What Are Landslides and What
Should You Do to Guard Your Personal Safety?
by Michael Griesmer
Some landslides are the result of soil loosening up because of
heavy rains. But landslides are not necessarily dependent on rainfall; they can
take place after a light rain, or even when there has been no rainfall at all.
Similar to earthquakes, the occurrence of landslides depends on the buildup of
instability of the land on a slope and once the forces of gravity overcome the
forces holding the land in place, a landslide starts.
Landslides consist of mud, rocks, and debris coming from a higher place and
tumbling down to a lower place.
Landslides are so dangerous because what they bring with them is heavy and hard.
It's water, soil, possibly uprooted trees, garbage, parts of houses, cars...
anything in its path can become part of the landslide.
A landslide in the mountains may only contain earth, water, rocks and some
trees. But a landslide taking place in a city may also include, cars, pieces of
houses, trees, bushes, even raw sewage, unfortunately. Regardless of the
composition, landslides have the power break to down houses that they encounter
along the way and to carry away vehicles (remember that when you're trying to
get out of the way).
Here are some tips to stay safe before and during landslides:
Everyone should be aware of the following information, but people who house is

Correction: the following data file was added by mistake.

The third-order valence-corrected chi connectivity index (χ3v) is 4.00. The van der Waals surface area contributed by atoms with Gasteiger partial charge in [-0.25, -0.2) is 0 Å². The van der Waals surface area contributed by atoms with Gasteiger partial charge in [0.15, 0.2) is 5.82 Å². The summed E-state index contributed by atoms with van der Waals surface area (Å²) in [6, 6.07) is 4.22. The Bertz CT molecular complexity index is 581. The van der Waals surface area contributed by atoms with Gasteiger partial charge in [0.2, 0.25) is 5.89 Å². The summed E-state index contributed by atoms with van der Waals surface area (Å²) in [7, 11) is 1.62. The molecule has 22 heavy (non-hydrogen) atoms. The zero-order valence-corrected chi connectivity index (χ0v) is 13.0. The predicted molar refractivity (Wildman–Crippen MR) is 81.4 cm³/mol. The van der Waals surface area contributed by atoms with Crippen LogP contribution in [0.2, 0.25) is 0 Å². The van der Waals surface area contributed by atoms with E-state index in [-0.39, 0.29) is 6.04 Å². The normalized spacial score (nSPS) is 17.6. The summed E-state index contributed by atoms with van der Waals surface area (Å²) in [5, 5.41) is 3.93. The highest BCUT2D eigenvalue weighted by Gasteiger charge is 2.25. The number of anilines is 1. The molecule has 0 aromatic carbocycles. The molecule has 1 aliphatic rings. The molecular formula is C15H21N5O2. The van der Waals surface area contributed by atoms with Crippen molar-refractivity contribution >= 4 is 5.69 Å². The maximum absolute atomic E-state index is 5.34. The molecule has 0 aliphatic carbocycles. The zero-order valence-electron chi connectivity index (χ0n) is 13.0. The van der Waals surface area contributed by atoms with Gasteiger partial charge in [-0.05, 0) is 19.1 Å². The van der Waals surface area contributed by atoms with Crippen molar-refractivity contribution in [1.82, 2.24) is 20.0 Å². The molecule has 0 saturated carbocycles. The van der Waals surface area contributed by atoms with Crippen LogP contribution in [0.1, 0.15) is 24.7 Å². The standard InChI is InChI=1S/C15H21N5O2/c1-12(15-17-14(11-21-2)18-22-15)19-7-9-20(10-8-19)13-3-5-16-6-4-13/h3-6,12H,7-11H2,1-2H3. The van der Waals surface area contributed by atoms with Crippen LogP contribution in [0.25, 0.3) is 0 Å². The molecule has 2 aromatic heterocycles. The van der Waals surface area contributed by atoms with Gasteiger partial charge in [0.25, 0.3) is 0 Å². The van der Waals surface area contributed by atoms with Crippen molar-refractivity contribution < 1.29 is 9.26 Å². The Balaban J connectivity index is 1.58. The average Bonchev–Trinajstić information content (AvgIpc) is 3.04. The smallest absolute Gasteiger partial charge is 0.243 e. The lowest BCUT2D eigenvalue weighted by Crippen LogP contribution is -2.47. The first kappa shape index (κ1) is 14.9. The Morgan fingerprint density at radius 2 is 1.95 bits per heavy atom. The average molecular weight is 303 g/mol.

built on a slope or at the bottom of a hill are under constant threat of
landslides. If your home is so situated, make sure that you have your home
professionally inspected every 6 months to see that the structure is holding up
and also that the terrain above is not showing signs of an impending landslide.
An indication in your house that the earth is shifting and a landslide may be
immanent would be any new cracks in the foundation of your home. Such cracks are
evidence that the soils that your home is built on are shifting, are not staying
Whether it's your own home or someplace you're vacationing, if you notice that
the soil around your house feels softer than usual, that's a warning sign. If
the softness is not from rain, then it may be that the soil has started shifting
and a landslide is immanent.
Cracks in your houses foundation and softness of soil may be present as warning
signs, but landslides can also occur without any warning. Things could just
start falling down the hill.
During an actual landslide event, the first thing you want to think about is how
to get out of the path of the debris flow. If your home is in the path of a
large landslide it will probably destroy the house, but if you and your family
escape and survive, that's what really matters. There's nothing you can do to
prevent or stop and oncoming landslide, and your house may not protect you, so
the important thing to do is to flee.
If you are caught unawares and there is no time to leave, do the next best thing
which is to seek shelter in your home under a desk or a sturdy table.
If you do have time to make a run for it, don't go downhill. The landslide will
pick up speed as it tumbles down the mountain (or slope). So if possible, go
uphill where the landslide will be less intense. But don't drive directly toward
the landslide, drive away from it. In other words don't drive in the same
direction as the landslide is headed, downhill. Drive away from it: right, left
In a landslide situation, think quickly about whether you can get out or whether
you need to shelter in place. But maybe the best advice is to keep your head so
you can decide which option to take. Keep your head and don't panic.